Wrong Place, Wrong Time: Trying to Save a Tiny Life

Wrong Place, Wrong Time: Trying to Save a Tiny Life

In March Save-a-Bull was notified about a pit bull puppy who had suffered a severe head injury at 4 weeks old. The puppy was an innocent bystander in an argument gone terribly wrong in Indianapolis, IN (news story).

As a result of his injury he was unable to walk, eat, bark, see, or hear. There was hope that as his brain healed that some of his functions would come back. The puppy was named Niko.

After much discussion, Save-a-Bull brought Niko into rescue, knowing that brain injuries are a big gamble. The rescue committed to providing all the medical care he needed and a foster home to recover in. We were all realistic about the fact that we didn’t know how much function he would gain and if he would ever be “normal,” but we were willing to give Niko the chance at a normal life.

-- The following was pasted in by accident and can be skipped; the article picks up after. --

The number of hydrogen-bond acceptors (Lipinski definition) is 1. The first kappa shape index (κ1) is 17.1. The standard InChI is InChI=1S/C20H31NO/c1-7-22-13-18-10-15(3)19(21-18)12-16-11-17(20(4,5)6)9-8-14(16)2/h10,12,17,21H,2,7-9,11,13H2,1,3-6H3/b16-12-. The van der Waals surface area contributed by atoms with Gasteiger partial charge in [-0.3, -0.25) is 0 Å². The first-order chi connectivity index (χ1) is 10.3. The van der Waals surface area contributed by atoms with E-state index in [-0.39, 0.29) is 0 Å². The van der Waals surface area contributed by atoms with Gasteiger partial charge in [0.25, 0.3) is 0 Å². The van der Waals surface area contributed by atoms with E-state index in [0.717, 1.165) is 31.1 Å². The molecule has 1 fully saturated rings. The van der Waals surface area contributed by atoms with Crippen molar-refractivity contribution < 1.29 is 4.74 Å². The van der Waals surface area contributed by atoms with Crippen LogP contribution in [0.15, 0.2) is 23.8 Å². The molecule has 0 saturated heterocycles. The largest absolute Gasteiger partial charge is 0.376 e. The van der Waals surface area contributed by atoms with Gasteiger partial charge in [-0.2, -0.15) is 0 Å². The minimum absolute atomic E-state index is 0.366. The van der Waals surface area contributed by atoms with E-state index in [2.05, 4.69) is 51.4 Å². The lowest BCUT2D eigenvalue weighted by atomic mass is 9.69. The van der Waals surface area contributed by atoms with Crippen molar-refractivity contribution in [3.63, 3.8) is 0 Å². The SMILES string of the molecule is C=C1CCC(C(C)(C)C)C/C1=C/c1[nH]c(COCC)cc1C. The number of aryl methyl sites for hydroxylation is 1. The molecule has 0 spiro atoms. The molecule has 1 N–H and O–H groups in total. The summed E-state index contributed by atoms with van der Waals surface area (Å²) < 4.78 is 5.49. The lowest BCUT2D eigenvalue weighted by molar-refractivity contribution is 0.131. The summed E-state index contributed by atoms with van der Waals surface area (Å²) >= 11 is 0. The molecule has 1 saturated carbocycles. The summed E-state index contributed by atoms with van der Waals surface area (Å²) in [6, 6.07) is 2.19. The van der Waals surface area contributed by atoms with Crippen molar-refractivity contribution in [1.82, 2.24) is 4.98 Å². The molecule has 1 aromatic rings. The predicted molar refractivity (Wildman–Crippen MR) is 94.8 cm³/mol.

At 5 ½ weeks old when he arrived, Niko’s vision was compromised, he walked but leaned to the side, he ate liquid food, and he had regained some hearing and the ability to bark. At his first medical evaluation, he had an MRI that revealed an extensive frontal lobe injury. The frontal lobe is where impulse control drives are managed.

Next, Niko went to the ophthalmologist to learn the extent of the damage to his eyes. We learned that his eyes actually worked, but his brain injury prevented communication between his eyes and his brain to register sight.

At his foster home Niko was going about his daily life learning to be a regular pup with “quirks.” He lacked the impulse control to know when he was full when eating, and he was very mouthy and could not learn to stop that puppy behavior. As a puppy, it was excusable, but as he matured into a full size dog, it became a concern as his bites were getting stronger and causing physical damage. Over time he developed anxiety exiting his crate which resulted in him biting at his foster parents.